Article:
Michal Hlaváč, Sybila Soft, 1986

In the ’80s in Czechoslovakia, a Soviet-dominated state under a communist regime, a small contingent of gamers were cannibalizing ping pong balls, drawer handles and calculator keys to use as track balls, joysticks and buttons.

At that time, video games were “the least censored media in the country,” according to Jaroslav Švelch, author of Gaming The Iron Curtain, who explained all of this to a group of students at the NYU Games Center last night. Švelch has spent ten years researching how teens and amateurs in communist Czechoslovakia glommed onto this emerging and notably unregulated medium to express themselves.

A youth computing retreat in 1987
Photo: Vlastimil Vesely (Gaming The Iron Curtain)

Under communist rule, there was very little movement of people, goods and technology between the Western world and Eastern Europe. Industry was owned by the government and public life was dominated by communism, Švelch described in his talk. The Czechoslovakia home computing industry would need the explicit approval and support of these out-of-touch, older politicians. That meant the burgeoning industry of home computing, and therefore gaming, was heavily restricted in Czechoslovakia. No companies within the country published games and hardware was very difficult to come by. Passionate computing hobbyists spent several months’ paychecks (or went to the black market) to import the cheapest type of game-compatible home computer at the time, the ZX Spectrum. They’d hide them in boxes of chocolate to get these computers through customs.

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A homemade keyboard on a ZX Spectrum. Built by Silvia Kolesarova
Photo: Gaming The Iron Curtain

To meet and share computing knowledge in Czechoslovakia, Švelch explained, hobbyists needed the permission of a government group, like the paramilitary organization Svazarm or the Socialist Union of Youth. “Authorities just didn’t realize it was a medium that could deliver messages,” said Švelch. “Games at that time were all made as amateur projects. There were no games made by the government, by the party. There were no games made by commercial subjects. It was all enthusiasts, amateurs, making games not for profit but to entertain other people, to say something, to express themselves or just to experiment.” These games, adorably, existed on cassette tapes.

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A 1980s Czechoslovakian Indiana Jones game
Image: Gaming the Iron Curtain

What kind of games did they make? Many, apparently, were inspired by Indiana Jones. One game designer adapted a traditional Czechoslovakian game that’s essentially Tic-Tac-Toe on a large sheet of graph paper into what Švelch described as “open-world Tic-Tac-Toe.” What Švelch calls “hyper-local” games also emerged, in which friendly designers confronted each other in text-adventure virtual worlds, diffusing their opponent’s bomb in his home or commenting on some neighborhood affair.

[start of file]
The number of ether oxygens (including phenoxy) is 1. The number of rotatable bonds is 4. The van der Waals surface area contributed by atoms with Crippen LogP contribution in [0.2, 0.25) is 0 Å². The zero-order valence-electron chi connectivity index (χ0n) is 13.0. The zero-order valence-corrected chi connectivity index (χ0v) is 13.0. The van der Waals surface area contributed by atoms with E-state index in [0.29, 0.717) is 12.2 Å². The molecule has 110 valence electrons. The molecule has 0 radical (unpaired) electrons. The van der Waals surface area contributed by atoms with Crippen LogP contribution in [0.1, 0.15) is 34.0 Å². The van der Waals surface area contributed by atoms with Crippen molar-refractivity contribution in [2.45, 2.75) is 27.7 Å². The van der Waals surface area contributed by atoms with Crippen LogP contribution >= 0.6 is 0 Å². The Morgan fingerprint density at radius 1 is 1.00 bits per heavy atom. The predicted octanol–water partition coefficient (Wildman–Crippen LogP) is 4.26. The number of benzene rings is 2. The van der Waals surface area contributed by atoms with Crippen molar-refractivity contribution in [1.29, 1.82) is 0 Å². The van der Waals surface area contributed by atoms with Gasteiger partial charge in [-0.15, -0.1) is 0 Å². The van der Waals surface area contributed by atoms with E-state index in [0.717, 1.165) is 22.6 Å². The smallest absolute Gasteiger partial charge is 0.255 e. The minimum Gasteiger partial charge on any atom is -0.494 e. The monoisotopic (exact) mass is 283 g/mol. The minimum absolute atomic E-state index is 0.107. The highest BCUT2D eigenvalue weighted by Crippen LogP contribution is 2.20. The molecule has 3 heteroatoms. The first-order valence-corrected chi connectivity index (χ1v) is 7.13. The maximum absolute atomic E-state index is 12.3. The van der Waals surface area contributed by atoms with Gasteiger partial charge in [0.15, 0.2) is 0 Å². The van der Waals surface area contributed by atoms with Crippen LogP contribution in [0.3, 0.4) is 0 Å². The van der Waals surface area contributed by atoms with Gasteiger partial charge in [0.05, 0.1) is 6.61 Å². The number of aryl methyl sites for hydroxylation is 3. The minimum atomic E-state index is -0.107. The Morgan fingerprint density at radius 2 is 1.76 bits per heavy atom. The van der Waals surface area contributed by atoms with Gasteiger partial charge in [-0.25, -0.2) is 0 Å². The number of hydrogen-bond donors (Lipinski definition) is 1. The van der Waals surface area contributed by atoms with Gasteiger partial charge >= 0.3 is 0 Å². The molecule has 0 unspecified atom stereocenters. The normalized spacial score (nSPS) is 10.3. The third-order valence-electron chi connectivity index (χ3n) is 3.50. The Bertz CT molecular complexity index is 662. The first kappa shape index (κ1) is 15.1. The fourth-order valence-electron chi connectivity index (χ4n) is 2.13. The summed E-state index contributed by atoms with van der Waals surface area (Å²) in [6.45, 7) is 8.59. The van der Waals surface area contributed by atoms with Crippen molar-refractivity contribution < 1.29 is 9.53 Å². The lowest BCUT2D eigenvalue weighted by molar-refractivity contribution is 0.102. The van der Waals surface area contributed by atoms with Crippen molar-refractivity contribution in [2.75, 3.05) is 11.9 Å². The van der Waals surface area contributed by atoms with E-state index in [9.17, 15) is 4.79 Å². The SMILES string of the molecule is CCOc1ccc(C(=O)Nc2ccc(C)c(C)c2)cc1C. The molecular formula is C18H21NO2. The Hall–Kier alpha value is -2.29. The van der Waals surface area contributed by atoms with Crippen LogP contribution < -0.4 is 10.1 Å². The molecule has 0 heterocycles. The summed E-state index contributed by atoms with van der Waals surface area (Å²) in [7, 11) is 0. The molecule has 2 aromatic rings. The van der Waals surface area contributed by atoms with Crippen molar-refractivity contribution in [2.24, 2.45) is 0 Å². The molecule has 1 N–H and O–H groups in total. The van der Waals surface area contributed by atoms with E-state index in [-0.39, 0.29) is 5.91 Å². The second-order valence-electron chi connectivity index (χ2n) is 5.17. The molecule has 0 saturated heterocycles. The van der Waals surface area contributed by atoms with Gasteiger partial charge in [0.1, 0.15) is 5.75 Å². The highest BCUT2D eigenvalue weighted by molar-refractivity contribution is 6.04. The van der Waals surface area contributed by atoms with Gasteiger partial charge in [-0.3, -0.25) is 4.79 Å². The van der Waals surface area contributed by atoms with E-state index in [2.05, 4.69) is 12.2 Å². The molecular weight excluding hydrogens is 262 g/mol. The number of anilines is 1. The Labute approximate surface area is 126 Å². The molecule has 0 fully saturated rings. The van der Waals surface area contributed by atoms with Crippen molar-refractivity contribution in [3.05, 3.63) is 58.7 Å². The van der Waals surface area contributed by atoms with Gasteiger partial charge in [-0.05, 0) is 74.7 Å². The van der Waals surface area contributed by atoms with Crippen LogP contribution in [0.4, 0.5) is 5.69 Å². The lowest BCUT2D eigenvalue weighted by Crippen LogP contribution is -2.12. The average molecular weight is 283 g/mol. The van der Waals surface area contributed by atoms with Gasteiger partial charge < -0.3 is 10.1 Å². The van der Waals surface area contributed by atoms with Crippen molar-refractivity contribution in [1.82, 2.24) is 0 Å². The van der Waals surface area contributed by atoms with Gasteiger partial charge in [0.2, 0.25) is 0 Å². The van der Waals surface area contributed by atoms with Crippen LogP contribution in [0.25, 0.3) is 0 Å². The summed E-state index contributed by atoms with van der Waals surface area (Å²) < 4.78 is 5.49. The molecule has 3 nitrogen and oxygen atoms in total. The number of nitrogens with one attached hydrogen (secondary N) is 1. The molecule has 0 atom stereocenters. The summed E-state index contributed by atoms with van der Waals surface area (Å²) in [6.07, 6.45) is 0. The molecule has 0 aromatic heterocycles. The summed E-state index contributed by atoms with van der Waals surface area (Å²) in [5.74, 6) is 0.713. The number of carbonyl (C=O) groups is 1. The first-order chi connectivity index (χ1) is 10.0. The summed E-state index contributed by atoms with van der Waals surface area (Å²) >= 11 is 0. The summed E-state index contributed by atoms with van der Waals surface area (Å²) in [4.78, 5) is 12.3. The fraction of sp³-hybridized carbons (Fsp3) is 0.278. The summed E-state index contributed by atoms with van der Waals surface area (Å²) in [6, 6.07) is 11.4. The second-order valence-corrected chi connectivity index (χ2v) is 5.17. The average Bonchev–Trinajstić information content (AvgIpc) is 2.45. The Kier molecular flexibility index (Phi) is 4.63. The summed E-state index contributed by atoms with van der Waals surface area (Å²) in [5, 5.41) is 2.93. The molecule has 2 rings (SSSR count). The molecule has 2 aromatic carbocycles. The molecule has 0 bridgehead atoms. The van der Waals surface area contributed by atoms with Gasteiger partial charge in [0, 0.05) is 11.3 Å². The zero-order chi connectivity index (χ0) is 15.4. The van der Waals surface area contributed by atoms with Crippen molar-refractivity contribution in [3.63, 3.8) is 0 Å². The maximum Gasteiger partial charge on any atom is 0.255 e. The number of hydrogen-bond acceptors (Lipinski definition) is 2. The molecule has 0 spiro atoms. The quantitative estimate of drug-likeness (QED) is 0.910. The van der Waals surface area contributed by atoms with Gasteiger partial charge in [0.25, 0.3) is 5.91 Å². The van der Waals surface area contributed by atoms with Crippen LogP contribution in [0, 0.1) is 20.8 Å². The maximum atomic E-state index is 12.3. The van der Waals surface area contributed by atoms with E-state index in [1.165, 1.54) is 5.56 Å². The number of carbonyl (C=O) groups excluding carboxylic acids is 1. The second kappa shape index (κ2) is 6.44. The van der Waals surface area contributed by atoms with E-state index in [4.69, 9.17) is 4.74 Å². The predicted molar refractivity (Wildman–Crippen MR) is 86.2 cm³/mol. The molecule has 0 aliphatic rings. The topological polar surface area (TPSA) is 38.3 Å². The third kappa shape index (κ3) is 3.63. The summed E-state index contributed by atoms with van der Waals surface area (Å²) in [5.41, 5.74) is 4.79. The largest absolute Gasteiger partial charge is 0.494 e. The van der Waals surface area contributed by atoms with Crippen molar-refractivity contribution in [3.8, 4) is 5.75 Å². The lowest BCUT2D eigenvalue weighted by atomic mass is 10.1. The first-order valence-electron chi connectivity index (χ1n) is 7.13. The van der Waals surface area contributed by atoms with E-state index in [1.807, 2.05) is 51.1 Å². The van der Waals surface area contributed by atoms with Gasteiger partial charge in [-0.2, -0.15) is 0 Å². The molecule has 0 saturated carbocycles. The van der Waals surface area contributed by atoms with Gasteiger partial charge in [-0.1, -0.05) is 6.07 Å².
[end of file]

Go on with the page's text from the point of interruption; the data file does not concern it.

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The state loomed large for Czechoslovakians, and fittingly, it was the subject of several of their amateur games. Text adventures on the ZX Spectrum were an excellent and unmonitored medium for self-expression. One of the more subversive games commented on the Velvet Revolution, a non-violent protest that took place in November 1989 against the Community Party’s rule.

9/11/1989
Image: Gaming the Iron Curtain

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“Only two days after this demonstration, if we are to believe the loading screen, a game came out anonymously called 17 November 1989,” said Švelch. “In this game, an important theme is being covered: Access to information.” At that time, he continued, newspapers and television were dominated by the state and, for the most part, the information on those platforms could be described as propaganda. “In this game, your goal is to find video recording equipment and record what’s actually happening—the protest, the police brutality—and then send the tapes to Western journalists.”

In another text adventure called RECONSTRUCTION, published anonymously, the player can only light up a dark tunnel by setting a copy of Marx’s Capital on fire. In Gaming The Iron Curtain, Švelch writes, the book’s “one- sided and dogmatic misreading was at the heart of the Communist Party’s Marxist- Leninist ideology. When burning, the tome ‘emits the light of progress.’”

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In an e-mail after the lecture, Švelch explained what these subversive, small games might mean thirty years later. “Today, political and activist games tend to be seen as a new, somewhat radical idea. But if we dig deeper, we find out that games had always had the potential to protest and to be used by activists,” said Švelch. “In most capitalist contexts, this potential was overshadowed by commercial entertainment production that has mostly complied with the status quo by saving the princess or defeating intruders. Excavating this history of game-based activism can encourage people to think of activist games as something that can and should be done.”